Photographs are signs. They ask to be noticed, looked at, spectated. The Participant shooting the images asks for this, one who places himself inside his own scene (because photographs are really just reflections) and discloses evidence to the viewer of what they desire to communicate by the language of vision, by what is already visible. They ask the viewer to take position of the camera (what the photographer has seen) and make a judgement. The signs in this show reveal personal reflections of observations, perspective, to show what has meaning, meaning belonging (initially) to the Participant. The intention is to show what, or who, has validity of importance.
Robert Leslie travels the route he first experienced during his time in America as a child in the 1960’s. Coming back in the middle of his life to photograph the “Sun Belt” (“inspired by Barack Obama’s inaugural message of hope”), he traveled a route from Miami to Los Angeles, looking over the landscape, coming face-to-face with an acquaintance he has met decades ago and sees that the vibrance that once existed was now in a state of grimness.
Where’s the green grass? The landscapes make me thirsty. These places seem abandoned, untouched. The landscapes echo a scene that could be recognizable from time immemorial, from our ancestors. The horizon falls into nothing, but extends itself into the curvature of our planet. The landscape has changed from time ago, sometimes feeling barren, infertile, and other times you feel like sinking into solitude because of their quietness, their absence. But Leslie has seen things that were just plainly abandoned and has given them a new meaning of Beauty, has given them new life. Their life hangs on the walls.
Michael Weschler looks at men he admires, those with enduring and unceasing work ethic; those who sustained a passion in order to reach their dreams. He displays them and each of these men make eye contact with us, confronting us, making us acknowledge them. Acknowledging them for who they are and what they do. Weschler’s focus was to create a signature image, one that captures their essence, a fundamental quality. An image that displays both the strength in their characters and the vulnerability one might display when faced with a camera. The combination of these is only one combination of elements to create an image that is meaningful because you can see it in their faces, and bodies. It is also long-lasting in the memory, a reference your mind might flip to when you see Alexander Wang’s clothes in a magazine, or when you see Liam Neeson in a film. And because your memory might flip to these images when you’re reminded of these men, doesn’t that mean the signature image was successfully created?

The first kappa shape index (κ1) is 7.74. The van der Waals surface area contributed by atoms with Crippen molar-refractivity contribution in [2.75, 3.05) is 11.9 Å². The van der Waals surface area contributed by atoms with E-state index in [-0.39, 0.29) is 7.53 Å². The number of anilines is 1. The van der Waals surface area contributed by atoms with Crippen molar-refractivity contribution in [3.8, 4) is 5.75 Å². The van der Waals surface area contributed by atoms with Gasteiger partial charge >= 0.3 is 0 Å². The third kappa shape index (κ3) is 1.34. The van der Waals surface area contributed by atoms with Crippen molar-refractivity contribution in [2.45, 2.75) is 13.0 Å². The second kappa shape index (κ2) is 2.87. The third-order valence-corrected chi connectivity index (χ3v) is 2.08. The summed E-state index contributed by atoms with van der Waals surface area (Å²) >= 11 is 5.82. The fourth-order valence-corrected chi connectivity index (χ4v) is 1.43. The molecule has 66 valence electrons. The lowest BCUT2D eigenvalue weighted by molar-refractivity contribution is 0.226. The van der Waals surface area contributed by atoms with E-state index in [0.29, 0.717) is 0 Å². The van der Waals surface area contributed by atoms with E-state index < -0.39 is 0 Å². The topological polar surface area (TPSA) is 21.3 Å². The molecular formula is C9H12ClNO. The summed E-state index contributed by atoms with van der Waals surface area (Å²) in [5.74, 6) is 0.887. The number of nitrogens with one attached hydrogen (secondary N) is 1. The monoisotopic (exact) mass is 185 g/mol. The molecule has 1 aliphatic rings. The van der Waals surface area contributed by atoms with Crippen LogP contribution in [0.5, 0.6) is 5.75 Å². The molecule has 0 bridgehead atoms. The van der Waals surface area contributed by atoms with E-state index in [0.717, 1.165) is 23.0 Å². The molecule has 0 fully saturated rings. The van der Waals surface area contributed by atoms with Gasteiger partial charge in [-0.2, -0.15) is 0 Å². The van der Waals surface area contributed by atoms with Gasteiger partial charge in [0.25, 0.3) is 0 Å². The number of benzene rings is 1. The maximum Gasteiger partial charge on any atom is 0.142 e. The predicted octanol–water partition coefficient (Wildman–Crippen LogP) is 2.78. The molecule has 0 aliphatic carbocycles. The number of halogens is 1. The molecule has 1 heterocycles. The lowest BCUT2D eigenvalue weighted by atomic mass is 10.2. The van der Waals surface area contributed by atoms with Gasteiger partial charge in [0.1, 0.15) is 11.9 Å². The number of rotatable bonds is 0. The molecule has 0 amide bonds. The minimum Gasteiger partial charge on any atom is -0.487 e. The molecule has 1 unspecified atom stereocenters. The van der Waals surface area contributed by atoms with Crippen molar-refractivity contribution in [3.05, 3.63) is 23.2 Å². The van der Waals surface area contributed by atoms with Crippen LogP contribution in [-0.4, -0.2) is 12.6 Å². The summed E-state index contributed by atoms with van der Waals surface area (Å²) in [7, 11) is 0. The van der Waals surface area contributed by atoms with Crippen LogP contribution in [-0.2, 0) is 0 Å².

Barry Rosenthal color themes his images of functional objects that are found outside. White plastic jugs, plastic spoons, blue sandals, empty prescription bottles… as if each object is curious enough to make you wonder who touched these, who used them and why. It is if each product has a story (a memory) of its own. And the sum of these objects (whose meanings start changing in front of us) adds up to a bigger idea: these are objects that are used to excess. A diversified array of objects that have been forgotten – essentially trash – has been brought into being by giving it an existence-by-image in which, whose meaning touches the realm of social commentary and observation (Rosenthal being an observer of culture).
Photographers that reflect one’s own individualized truth – a subjective and objective analysis of their surroundings, those that put the “I” into their work. Each one sees someone or something with weighty prominence, images that were made in the first place to expose the importance of what the seer deemed valuable. Moments, or the combination of elements, that wouldn’t be seen unless it was captured by the camera (the photographer; or rather the impulse of his finger); it was an attempt – or much rather a giving to the moment a permanence that only the photographer has seen, has recognized.